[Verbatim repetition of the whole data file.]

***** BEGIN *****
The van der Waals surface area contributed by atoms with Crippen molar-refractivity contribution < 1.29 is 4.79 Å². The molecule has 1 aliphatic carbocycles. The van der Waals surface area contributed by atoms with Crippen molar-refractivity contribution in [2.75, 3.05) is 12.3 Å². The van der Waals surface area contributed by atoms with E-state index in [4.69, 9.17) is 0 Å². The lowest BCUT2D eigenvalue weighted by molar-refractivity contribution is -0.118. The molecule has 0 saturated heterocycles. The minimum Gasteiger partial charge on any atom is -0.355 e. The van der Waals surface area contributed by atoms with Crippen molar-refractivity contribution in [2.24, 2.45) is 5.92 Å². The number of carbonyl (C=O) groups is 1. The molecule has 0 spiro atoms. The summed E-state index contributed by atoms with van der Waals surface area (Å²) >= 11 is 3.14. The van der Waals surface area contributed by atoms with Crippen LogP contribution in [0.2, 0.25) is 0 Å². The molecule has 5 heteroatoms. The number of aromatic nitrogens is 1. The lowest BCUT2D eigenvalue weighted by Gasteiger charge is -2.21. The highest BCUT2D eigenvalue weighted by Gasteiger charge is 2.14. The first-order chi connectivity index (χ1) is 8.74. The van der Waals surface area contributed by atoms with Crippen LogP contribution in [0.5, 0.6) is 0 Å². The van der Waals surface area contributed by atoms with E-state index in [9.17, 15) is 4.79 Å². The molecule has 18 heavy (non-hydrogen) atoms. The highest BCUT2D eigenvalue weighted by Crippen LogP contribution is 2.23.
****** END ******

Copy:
The van der Waals surface area contributed by atoms with Crippen molar-refractivity contribution < 1.29 is 4.79 Å². The molecule has 1 aliphatic carbocycles. The van der Waals surface area contributed by atoms with Crippen molar-refractivity contribution in [2.75, 3.05) is 12.3 Å². The van der Waals surface area contributed by atoms with E-state index in [4.69, 9.17) is 0 Å². The lowest BCUT2D eigenvalue weighted by molar-refractivity contribution is -0.118. The molecule has 0 saturated heterocycles. The minimum Gasteiger partial charge on any atom is -0.355 e. The van der Waals surface area contributed by atoms with Crippen molar-refractivity contribution in [2.24, 2.45) is 5.92 Å². The number of carbonyl (C=O) groups is 1. The molecule has 0 spiro atoms. The summed E-state index contributed by atoms with van der Waals surface area (Å²) >= 11 is 3.14. The van der Waals surface area contributed by atoms with Crippen LogP contribution in [0.2, 0.25) is 0 Å². The molecule has 5 heteroatoms. The number of aromatic nitrogens is 1. The lowest BCUT2D eigenvalue weighted by Gasteiger charge is -2.21. The highest BCUT2D eigenvalue weighted by Gasteiger charge is 2.14. The first-order chi connectivity index (χ1) is 8.74. The van der Waals surface area contributed by atoms with Crippen LogP contribution in [0.5, 0.6) is 0 Å². The van der Waals surface area contributed by atoms with E-state index in [9.17, 15) is 4.79 Å². The molecule has 18 heavy (non-hydrogen) atoms. The highest BCUT2D eigenvalue weighted by Crippen LogP contribution is 2.23.